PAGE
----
Do you know if hackers are trafficking your personal data on the Dark Web?
After reading this guide, you will have a strong understanding of how data transactions on the Dark Web impact your privacy and security.
Plus, you will get reliable advice from Bitdefender cybersecurity experts to help you minimize any negative impact.
The Dark Web is often portrayed as an inscrutable part of the Internet shrouded in mystery, so let’s debunk it.
The Internet is incredibly vast and much bigger than we can imagine. In fact, what we can access (the surface web, known as the World Wide Web), represents just 10% of what is really out there.
Most of the content online sits on the Deep Web, which is not accessible via search engines, like the world wide web is. That is because the Deep Web hosts information that is private for a range of reasons, mainly security and privacy related.
You may not realize it, but you use the Deep Web every day. From databases to intranets to websites waiting to be launched, Deep Web content is usually hidden behind a username and password or other security measures to keep it safe. This includes items like email, financial and social media accounts, databases operated by private and public organizations, medical and legal documents, etc.
That is why the Deep Web is not the same as the Dark Web, even though you may see the two terms used interchangeably - which is incorrect.
The Dark Web is a tiny fraction of the Deep Web and there are a few things that make it a specific “place” on the Internet.
This collection of websites sits on networks called “darknets” that require specialized software to access. Darknets use complex, layered encryption systems to keep their users’ identities and locations anonymous. Exploiting this capability, Dark Web users communicate and share data confidentially, without being tracked by private companies or public organizations, including the government and law enforcement.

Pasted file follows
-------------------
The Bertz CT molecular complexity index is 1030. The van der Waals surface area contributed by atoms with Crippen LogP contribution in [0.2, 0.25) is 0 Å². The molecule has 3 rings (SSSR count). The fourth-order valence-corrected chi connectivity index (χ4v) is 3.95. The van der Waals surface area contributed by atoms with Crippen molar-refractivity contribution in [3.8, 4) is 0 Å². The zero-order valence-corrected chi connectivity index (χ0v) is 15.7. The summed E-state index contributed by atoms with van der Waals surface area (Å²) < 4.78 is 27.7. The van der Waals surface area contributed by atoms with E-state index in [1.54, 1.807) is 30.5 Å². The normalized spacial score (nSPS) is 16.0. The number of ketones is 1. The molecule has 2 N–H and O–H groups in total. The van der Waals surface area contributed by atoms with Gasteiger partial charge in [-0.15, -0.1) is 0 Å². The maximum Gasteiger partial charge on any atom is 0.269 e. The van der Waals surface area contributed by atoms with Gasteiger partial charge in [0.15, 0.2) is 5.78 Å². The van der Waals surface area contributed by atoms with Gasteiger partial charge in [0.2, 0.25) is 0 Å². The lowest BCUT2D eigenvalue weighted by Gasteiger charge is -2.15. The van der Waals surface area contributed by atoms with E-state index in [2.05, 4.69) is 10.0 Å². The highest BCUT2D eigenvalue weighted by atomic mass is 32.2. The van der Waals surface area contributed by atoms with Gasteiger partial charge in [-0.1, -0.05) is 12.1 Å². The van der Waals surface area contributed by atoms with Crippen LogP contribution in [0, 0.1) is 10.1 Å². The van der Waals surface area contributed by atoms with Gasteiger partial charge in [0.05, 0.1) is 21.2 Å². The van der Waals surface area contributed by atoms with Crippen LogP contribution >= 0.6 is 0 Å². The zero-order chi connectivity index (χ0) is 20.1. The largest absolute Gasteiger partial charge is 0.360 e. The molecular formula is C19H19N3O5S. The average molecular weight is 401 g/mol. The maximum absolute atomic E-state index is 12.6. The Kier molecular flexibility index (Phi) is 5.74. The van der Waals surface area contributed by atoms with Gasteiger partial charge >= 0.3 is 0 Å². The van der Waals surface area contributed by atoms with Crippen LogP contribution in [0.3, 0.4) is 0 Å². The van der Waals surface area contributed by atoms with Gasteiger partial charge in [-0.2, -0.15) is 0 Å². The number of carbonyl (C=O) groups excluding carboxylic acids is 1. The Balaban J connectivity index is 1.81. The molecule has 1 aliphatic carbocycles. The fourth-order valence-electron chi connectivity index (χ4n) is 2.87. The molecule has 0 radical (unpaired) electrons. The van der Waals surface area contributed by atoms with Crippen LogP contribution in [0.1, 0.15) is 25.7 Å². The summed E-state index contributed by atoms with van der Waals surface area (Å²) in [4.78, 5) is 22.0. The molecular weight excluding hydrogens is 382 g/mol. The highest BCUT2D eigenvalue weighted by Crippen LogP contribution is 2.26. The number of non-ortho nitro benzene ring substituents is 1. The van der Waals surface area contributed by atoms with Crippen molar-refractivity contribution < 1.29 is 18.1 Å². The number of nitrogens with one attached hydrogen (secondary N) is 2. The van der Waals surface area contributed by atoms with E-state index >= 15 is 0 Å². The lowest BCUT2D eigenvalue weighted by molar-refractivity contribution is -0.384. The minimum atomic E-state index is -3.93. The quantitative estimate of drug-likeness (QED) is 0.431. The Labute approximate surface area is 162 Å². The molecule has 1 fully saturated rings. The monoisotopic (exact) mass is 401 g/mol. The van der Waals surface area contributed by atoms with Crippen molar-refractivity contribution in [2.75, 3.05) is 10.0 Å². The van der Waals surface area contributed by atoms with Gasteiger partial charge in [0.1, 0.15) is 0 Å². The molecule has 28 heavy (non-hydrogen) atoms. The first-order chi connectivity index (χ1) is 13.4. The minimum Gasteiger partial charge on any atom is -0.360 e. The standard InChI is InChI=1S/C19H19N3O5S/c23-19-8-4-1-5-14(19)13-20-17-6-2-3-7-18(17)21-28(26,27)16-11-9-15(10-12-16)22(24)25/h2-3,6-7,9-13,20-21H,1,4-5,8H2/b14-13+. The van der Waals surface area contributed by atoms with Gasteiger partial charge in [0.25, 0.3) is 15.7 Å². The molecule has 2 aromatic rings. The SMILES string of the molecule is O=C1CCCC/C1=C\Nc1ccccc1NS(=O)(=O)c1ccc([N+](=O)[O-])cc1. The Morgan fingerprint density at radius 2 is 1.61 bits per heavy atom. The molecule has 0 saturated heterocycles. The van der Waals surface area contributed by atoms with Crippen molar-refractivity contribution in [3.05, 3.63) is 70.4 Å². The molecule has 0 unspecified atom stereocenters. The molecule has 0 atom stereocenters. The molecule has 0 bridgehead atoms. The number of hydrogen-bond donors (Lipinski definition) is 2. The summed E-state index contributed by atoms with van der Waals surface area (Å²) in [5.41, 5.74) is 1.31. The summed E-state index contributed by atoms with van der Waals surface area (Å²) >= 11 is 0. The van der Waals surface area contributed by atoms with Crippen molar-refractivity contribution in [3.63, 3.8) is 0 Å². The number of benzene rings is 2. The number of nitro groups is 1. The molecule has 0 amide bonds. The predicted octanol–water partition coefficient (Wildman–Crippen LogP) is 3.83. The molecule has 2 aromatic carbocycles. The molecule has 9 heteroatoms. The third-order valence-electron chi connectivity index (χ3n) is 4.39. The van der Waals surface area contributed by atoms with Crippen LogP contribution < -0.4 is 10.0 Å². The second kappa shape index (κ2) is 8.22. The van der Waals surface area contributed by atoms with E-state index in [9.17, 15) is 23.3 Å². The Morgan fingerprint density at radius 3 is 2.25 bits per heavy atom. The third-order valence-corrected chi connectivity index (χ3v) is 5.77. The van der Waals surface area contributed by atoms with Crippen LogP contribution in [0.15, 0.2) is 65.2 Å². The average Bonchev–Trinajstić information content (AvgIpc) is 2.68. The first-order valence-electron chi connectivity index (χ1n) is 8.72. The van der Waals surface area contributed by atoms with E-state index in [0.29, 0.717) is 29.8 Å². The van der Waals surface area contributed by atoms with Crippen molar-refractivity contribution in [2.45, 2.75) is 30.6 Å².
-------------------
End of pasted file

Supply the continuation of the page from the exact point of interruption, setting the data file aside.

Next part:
This confidentiality combined with the anonymity that cryptocurrencies provide has created a convenient environment for illegal activity. That is why the Dark Web is mostly associated with criminal acts, from financial fraud to other types of cyber-crime.
The Dark Web is indeed the place where malicious actors sell, trade, and otherwise share illegal collections of data and illicit goods. This includes stolen information and personal details leaked through data breaches such as credit card data, medical data, SSN, username and password combinations, home addresses, and many, many more details.
And, yes, some of your data is most likely already in those illegitimate websites, forums, blogs, and data repositories.
Because, as our cybersecurity experts have validated through decades of research and practice, your data has a price.
“You can look at your personal data as something malicious hackers directly exploit or use as soon as they get a hold of it. It’s also something they can trade with other cybercriminal organizations.
Personal data is commoditized. It has a price. Your medical data, your financial history, your credit card data, your online shopping preferences – they all have a price and there’s always an interested buyer.”